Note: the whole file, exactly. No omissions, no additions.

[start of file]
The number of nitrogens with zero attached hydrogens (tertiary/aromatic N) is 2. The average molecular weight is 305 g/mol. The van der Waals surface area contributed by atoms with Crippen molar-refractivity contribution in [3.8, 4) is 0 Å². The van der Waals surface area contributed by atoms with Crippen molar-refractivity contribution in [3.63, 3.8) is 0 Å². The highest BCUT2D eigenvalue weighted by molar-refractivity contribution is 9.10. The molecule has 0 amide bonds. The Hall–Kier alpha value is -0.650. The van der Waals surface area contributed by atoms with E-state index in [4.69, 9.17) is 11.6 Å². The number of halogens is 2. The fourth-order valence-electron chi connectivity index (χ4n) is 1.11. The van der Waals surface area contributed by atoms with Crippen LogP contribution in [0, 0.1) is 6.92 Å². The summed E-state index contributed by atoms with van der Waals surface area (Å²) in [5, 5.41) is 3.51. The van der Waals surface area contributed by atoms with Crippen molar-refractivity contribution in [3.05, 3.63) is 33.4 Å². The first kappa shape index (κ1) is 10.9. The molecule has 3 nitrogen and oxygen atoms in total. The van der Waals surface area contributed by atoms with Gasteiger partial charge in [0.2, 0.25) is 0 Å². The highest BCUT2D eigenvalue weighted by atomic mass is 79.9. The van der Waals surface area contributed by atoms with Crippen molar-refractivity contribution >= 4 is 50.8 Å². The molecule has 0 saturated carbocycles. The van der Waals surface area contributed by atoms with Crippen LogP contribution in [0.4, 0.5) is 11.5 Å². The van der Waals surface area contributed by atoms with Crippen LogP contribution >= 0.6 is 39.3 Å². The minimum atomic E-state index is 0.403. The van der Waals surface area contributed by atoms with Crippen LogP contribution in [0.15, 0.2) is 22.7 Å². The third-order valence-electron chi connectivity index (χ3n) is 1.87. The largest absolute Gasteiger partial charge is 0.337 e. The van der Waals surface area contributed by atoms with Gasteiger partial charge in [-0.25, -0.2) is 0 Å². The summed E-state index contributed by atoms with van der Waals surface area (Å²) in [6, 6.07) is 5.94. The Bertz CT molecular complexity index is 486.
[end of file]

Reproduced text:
The number of nitrogens with zero attached hydrogens (tertiary/aromatic N) is 2. The average molecular weight is 305 g/mol. The van der Waals surface area contributed by atoms with Crippen molar-refractivity contribution in [3.8, 4) is 0 Å². The van der Waals surface area contributed by atoms with Crippen molar-refractivity contribution in [3.63, 3.8) is 0 Å². The highest BCUT2D eigenvalue weighted by molar-refractivity contribution is 9.10. The molecule has 0 amide bonds. The Hall–Kier alpha value is -0.650. The van der Waals surface area contributed by atoms with E-state index in [4.69, 9.17) is 11.6 Å². The number of halogens is 2. The fourth-order valence-electron chi connectivity index (χ4n) is 1.11. The van der Waals surface area contributed by atoms with Crippen LogP contribution in [0, 0.1) is 6.92 Å². The summed E-state index contributed by atoms with van der Waals surface area (Å²) in [5, 5.41) is 3.51. The van der Waals surface area contributed by atoms with Crippen molar-refractivity contribution in [3.05, 3.63) is 33.4 Å². The first kappa shape index (κ1) is 10.9. The molecule has 3 nitrogen and oxygen atoms in total. The van der Waals surface area contributed by atoms with Gasteiger partial charge in [0.2, 0.25) is 0 Å². The highest BCUT2D eigenvalue weighted by atomic mass is 79.9. The van der Waals surface area contributed by atoms with Crippen molar-refractivity contribution >= 4 is 50.8 Å². The molecule has 0 saturated carbocycles. The van der Waals surface area contributed by atoms with Crippen LogP contribution in [0.4, 0.5) is 11.5 Å². The van der Waals surface area contributed by atoms with Crippen LogP contribution >= 0.6 is 39.3 Å². The minimum atomic E-state index is 0.403. The van der Waals surface area contributed by atoms with Crippen LogP contribution in [0.15, 0.2) is 22.7 Å². The third-order valence-electron chi connectivity index (χ3n) is 1.87. The largest absolute Gasteiger partial charge is 0.337 e. The van der Waals surface area contributed by atoms with Gasteiger partial charge in [-0.25, -0.2) is 0 Å². The summed E-state index contributed by atoms with van der Waals surface area (Å²) in [6, 6.07) is 5.94. The Bertz CT molecular complexity index is 486.